Various opiates were commonly used as antidepressants until the mid-1950s, when they fell out of favor with medical orthodoxy due to their addictive nature, tolerance buildup issues and their side-effect profile. Today the use of opioids in treating depression is a large taboo in the medical field due to associations with drug abuse; hence, research has proceeded at a very slow rate. A small clinical trial conducted at Harvard Medical School in 1995, demonstrated that a majority of treatment-refractory, unipolar, non-psychotic, major depression patients could be successfully treated with an opioid medication called Buprenorphine, which is a partial μ-agonist and potent κ antagonist. The exact mechanism of its action in depression is not known, as κ (kappa) antagonists are antidepressants in their own right.
In 2006, The Journal of European Neuropsychopharmacology published a follow-up study to the 1995 Harvard experiment, with results consistent with the original Harvard findings. Eleven severely depressed patients, refractory to all the conventional depression treatments, were given small doses of buprenorphine. Most of these patients found the buprenorphine to be of significant benefit. The researchers theorized that "Possibly, the response to opiates describes a special subtype of depressive disorders e.g. corresponding to a dysregulation of the endogenous opioid system and not of the monaminergic system."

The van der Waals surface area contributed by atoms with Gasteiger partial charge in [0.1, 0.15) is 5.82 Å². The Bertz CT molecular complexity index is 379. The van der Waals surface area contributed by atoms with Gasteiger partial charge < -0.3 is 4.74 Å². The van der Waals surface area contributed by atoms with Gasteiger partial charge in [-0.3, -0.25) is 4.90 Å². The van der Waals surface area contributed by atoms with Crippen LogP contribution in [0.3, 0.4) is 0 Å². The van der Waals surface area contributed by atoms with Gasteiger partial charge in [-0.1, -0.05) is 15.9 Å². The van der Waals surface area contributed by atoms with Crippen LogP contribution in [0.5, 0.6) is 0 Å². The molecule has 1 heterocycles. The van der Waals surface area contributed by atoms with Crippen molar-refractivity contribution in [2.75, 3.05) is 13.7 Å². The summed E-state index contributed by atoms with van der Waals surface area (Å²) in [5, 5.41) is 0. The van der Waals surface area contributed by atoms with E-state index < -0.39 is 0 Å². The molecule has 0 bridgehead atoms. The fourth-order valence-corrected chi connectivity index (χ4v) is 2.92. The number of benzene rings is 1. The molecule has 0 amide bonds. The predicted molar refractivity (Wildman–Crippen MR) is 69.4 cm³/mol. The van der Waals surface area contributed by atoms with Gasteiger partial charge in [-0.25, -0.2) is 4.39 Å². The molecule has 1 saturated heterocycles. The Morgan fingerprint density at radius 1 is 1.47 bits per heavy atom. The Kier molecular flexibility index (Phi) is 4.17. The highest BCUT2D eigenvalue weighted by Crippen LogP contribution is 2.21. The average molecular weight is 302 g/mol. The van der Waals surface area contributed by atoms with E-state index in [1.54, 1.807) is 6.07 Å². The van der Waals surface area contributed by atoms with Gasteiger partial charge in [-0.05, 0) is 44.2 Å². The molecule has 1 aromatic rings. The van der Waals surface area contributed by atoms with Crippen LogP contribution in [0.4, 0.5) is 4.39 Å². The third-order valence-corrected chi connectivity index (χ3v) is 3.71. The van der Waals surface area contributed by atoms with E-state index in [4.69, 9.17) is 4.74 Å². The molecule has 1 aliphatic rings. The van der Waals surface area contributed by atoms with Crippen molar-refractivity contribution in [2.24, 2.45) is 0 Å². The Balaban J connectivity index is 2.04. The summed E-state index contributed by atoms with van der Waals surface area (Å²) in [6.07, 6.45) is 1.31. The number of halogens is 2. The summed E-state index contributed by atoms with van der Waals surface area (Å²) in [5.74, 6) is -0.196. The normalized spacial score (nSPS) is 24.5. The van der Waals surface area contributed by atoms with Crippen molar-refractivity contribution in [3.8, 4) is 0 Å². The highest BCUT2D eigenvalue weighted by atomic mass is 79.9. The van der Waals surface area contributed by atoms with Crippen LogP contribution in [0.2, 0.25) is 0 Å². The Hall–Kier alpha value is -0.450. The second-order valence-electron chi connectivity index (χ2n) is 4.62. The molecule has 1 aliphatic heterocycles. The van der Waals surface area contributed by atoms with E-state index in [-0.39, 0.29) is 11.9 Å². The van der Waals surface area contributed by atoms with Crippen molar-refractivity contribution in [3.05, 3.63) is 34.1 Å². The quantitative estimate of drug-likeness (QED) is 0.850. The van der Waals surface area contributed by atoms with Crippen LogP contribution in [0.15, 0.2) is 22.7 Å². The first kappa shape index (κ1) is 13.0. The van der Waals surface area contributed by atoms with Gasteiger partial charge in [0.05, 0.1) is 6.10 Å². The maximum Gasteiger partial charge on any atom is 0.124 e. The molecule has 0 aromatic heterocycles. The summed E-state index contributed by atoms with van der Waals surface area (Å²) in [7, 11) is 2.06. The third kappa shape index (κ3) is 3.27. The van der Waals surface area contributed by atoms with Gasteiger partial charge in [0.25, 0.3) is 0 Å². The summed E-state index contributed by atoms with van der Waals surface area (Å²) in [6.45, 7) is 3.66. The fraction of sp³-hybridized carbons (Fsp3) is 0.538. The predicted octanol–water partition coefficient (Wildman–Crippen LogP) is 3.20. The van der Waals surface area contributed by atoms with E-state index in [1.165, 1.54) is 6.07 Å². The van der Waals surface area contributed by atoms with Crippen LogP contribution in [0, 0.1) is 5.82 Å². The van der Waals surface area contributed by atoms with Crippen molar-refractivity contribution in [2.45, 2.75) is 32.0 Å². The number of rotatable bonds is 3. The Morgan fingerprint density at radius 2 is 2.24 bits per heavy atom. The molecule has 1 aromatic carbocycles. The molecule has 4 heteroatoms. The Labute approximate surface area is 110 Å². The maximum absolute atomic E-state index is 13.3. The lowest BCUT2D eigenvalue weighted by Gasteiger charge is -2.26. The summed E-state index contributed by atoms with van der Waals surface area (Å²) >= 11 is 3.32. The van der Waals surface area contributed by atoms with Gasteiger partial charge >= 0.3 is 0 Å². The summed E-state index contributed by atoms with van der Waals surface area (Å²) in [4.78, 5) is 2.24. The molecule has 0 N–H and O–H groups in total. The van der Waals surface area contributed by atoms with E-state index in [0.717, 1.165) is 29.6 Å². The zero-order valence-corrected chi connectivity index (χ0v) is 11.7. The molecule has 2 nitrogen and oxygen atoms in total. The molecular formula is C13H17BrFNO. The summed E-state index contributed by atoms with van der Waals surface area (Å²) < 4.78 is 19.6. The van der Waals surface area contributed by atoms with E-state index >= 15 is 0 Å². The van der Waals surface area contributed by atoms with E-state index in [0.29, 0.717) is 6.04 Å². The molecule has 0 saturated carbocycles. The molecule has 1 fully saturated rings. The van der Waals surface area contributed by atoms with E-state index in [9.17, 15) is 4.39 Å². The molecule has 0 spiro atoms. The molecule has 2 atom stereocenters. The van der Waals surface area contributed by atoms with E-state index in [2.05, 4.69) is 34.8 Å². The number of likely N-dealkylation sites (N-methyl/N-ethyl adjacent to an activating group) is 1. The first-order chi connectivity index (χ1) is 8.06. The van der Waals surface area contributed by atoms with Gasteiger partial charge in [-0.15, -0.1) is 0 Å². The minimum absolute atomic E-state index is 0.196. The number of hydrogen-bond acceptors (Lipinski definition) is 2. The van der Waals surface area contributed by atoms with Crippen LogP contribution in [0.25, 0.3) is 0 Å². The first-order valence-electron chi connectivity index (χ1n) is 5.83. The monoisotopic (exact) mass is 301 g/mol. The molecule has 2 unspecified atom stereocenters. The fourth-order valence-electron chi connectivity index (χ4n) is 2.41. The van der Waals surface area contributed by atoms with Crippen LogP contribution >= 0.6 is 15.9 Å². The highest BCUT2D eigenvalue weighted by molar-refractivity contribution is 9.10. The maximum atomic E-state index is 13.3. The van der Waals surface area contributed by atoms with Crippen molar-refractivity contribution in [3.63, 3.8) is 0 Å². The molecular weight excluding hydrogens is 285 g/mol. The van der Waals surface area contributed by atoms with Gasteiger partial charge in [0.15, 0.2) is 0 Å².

Another scientific paper was published in the American Journal of Psychiatry in 1999, detailing how researchers found Oxycodone/Oxymorphone to help 5 out of 6 "incurable" refractory severe depression patients.
- NMDA antagonists such as ketamine and dextromethorphan have recently gained some interest in this field as their apparent ability to reverse opioid tolerance, and can give fast-acting dramatic effects. However, their acute psychoactive effects have been a problem.
- Memantine, a moderate affinity NMDA antagonist, has been used to avoid tolerance buildup, and has seen use in opioid tolerance reversal. Proglumide is used to induce acute reversal of tolerance prior to this maintenance strategy; it does not work by itself in the long term, due to tolerance to its effects.
Treatment using medical devices or equipment
A variety of medical devices are in use or under consideration for treatment of depression including devices which offer electroconvulsive therapy, vagus nerve stimulation, repetitive transcranial magnetic stimulation, and cranial electrotherapy stimulation. Use of such devices in the United States requires approval by the U.S. Food and Drug Administration (FDA) after field trials. In 2010 a FDA advisory panel considered the question of how such field trials should be managed. Factors considered were whether drugs had been effective, how many different drugs had been tried, and what tolerance for suicides should be in field trials.